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A Paradigm shift- Experimental glue could soon fix fractured bones


A Paradigm shift- Experimental glue could soon fix fractured bones

Researchers from the KTH Royal Institute of Technology, Stockholm, Sweden, have developed an adhesive that can fix the fractured bones akin to Dentists who fix and repair the broken teeth, the process known as bonding.

The researchers could not be successful to find an effective “glue” for damaged bones because adhesives were not strong enough to keep the bone together, they do not fixate properly in the wet internal environment of the body, and were not biocompatible. This means that they are either toxic within the body or are easily rejected by it..

This “glue” uses the same basic bonding technique applied in dentistry  thiol-ene coupling (TEC) which hardens and sets reliably even when exposed to water and oxygen.

Michael Malkoch et.al have already tested this adhesive in vivo (on rat bones), the results were satisfactory.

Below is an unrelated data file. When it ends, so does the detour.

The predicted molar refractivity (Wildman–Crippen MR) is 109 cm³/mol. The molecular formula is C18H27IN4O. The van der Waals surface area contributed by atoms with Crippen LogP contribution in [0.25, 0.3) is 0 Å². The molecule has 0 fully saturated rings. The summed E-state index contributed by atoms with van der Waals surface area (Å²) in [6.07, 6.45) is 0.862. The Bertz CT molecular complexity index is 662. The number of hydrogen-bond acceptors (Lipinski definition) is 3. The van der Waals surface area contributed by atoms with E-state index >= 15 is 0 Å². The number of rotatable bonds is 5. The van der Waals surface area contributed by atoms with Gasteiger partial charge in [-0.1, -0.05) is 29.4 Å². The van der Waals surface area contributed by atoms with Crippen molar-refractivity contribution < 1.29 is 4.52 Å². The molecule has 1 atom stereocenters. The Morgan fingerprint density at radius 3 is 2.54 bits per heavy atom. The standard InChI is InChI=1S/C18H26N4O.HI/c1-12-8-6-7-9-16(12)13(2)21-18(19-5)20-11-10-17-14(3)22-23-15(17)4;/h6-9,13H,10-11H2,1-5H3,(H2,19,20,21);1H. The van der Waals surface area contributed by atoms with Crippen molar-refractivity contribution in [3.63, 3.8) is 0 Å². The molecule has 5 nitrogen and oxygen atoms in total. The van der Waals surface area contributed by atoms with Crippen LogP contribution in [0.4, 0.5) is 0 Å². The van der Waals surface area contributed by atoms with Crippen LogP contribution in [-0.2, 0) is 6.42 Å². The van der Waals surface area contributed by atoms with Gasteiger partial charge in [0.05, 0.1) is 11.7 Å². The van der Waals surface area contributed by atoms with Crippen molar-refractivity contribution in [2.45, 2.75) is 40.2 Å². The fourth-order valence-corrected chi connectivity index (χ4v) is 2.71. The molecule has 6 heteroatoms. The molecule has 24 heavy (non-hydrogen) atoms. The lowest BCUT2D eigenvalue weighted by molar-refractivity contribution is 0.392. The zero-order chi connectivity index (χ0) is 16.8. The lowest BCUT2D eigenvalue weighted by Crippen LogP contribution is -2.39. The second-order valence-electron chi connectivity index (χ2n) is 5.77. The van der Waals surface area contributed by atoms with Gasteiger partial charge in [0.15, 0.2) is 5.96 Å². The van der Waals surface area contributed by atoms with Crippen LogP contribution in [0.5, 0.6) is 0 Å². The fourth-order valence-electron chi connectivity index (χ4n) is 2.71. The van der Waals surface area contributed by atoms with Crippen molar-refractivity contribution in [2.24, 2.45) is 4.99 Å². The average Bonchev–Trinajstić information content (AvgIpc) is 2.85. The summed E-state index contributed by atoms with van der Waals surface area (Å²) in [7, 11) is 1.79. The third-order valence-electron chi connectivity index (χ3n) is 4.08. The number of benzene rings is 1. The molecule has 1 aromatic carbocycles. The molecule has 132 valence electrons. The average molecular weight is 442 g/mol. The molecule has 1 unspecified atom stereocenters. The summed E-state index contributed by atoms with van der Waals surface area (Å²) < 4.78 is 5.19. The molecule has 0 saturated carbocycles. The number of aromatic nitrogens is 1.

The researchers’ adhesive technique is three-layered, much like a sandwich of biocompatible glue and fiber. First, a “priming” layer of glue is laid out on the bone surface, so that the adhesive can begin to seep into the bone tissue. Then, a fiber patch is added, to reinforce the final strength at the adhesive. A final layer of glue is placed on top to complete this bond.

The procedure takes maximum 5 minutes, and the substance is 55 percent stronger than commercially available dental adhesive.

“We have finally managed to identify a surgically realizable adhesive to fix bone fractures,” said Prof. Malkoch.

He added that the chemistry, materials, and methodology used resulted in extraordinary adhesion and fixation to the wet bone which is difficult in most cases

The study concluded that the glue could provide an optimal solution for acute and sudden bone fractures that often occur in people with osteoporosis leading to leser treatment costs for patients as well as  very short recovery period.

The study was published in the journal Advanced Functional Materials.

 

 


Source: With inputs from journal Advanced Functional Materials.

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